Magnetic field dependence of sputtering magnetron efficiency

J. Goree and T. E. Sheridan

Department of Physics and Astronomy, The University of Iowa, Iowa City, Iowa 52242


A Monte Carlo simulation of electron transport is used to predict the dependence of the ionization efficiency on the magnetic field strength of a planar magnetron. This offers insight into the operation of the magnetron, and it also provides two valuable practical results. First, the efficiency increases with field strength only up to a saturation level. Operating a magnetron with a stronger field strength would only lead to an undesirable loss of target utilization. Second, a scaling law is found that is useful for designing magnetrons of different sizes.

The magnetic field of a magnetron allows the operation of an intense sputtering discharge at low neutral gas densities.1,2 The magnetic field strength is a critical parameter in a magnetron design, but it is one that is often chosen in practice by empirical methods and guesswork. What is needed is a model that provides not only insight into magnetron operation, but also practical criteria for designing a magnetron.

Wendt et al.3 used a Hamiltonian model to predict that the etch track becomes wider and the sputtering target utilization improves as the field is made weaker, and they confirmed this prediction experimentally. This does not mean, though, that a weaker field is always better. There is a trade-off. A weak field provides a wide etch track and good target utilization, while a strong field provides more effective electron confinement. In this letter we analyze the electron confinement as a function of magnetic field strength using a Monte Carlo simulation. Based on our results, we offer practical criteria for designing planar magnetrons.

The device simulated here is the cylindrically symmetric planar magnetron4-8 shown in Fig. 1. The magnetic field B is formed by a cylindrical magnet and a concentric ring of 30 bar magnets, sandwiched between a non-ferrous cathode and a steel pole piece. Because B is highly inhomogeneous, we specify that the field is measured at the point where it is tangential to the cathode target surface. The radius there is denoted as a, and the field magnitude as . In most devices, the etch track is deepest at radius a. For our device, a = 1.7 cm.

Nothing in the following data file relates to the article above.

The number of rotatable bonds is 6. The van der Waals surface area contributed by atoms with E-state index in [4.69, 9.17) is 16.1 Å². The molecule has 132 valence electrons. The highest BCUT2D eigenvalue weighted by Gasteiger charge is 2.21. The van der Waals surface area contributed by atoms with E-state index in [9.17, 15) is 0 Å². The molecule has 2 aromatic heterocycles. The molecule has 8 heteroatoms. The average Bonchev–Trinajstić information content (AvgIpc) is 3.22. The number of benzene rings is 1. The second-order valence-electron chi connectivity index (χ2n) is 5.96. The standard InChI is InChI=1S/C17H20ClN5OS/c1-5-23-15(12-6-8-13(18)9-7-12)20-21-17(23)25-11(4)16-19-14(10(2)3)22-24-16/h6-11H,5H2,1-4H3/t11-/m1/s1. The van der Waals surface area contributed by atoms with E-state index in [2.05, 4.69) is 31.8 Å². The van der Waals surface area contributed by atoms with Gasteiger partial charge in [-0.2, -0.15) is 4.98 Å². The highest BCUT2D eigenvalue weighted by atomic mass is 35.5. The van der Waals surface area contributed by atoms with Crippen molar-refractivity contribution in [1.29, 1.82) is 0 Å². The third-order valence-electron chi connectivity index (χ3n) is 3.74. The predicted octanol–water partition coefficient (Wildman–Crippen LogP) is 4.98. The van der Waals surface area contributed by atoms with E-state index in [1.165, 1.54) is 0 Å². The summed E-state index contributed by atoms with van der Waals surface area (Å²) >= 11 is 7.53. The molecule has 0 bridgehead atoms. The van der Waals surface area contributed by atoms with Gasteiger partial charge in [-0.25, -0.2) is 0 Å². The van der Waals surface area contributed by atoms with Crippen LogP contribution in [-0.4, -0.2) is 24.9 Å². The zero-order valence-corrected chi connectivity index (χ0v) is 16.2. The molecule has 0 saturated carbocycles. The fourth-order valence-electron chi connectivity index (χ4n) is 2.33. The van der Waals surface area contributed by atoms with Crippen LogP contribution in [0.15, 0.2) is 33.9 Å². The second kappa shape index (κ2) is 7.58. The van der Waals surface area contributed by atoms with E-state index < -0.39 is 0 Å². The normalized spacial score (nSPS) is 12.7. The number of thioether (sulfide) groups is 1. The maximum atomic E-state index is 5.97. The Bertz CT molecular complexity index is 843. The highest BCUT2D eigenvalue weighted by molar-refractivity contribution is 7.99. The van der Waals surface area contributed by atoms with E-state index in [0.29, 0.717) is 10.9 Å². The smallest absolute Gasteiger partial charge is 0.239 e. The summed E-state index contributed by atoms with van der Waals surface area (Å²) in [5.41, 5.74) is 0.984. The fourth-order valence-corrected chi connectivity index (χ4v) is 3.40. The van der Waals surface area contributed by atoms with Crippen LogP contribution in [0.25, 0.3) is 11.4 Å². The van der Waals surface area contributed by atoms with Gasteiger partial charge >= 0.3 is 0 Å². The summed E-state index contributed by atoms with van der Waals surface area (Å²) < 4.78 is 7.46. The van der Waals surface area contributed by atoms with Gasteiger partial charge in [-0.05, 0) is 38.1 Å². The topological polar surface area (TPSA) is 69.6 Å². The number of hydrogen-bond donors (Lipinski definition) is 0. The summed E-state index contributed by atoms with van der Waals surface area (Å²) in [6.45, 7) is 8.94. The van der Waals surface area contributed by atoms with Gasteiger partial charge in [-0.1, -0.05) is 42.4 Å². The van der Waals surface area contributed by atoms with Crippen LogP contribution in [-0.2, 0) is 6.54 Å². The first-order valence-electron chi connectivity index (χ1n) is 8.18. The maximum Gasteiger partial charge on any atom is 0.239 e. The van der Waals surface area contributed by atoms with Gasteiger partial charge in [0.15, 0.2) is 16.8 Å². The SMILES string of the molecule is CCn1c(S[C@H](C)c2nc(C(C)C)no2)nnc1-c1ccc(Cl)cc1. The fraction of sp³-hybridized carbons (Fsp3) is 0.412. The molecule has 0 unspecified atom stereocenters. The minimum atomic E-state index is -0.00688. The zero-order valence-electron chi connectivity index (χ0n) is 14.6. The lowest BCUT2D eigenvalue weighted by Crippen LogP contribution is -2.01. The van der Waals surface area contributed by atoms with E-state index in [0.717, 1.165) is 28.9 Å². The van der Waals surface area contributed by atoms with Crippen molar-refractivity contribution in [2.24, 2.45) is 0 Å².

We have performed our simulations for various magnetic field strengths by adjusting in the code. This is equivalent to adjusting the magnetization M of the magnets. For comparison, Alnico 5 magnets yield = 245 G in the device shown in Fig. 1, as measured experimentally. The magnetic field shown in Fig. 1 was computed from the magnetic configuration.5 Although this field could be adapted to include the effect of the electronic E x B drift current parallel to the cathode, here we have not done so. The magnetic field due to this effect is at least an order of magnitude weaker than the field produced by the permanent magnets. For this letter, the shape of the field lines remains constant, regardless of the value selected for .

Of course one could also investigate other magnetic shapes using our method. The shape investigated here is a "Type II unbalanced magnetron," in the notation of Window and Savvides.9 This means that the far-field dipole moment of the magnet assembly is dominated by the outer magnet ring. Our simulations4 and Langmuir probe measurements10 show that electrons escape from the plasma up the "chimney" along the center axis of this device. In contrast, our earlier simulations11 have shown that electrons escape radially outward in the "Type I" magnetron of Wendt et al.3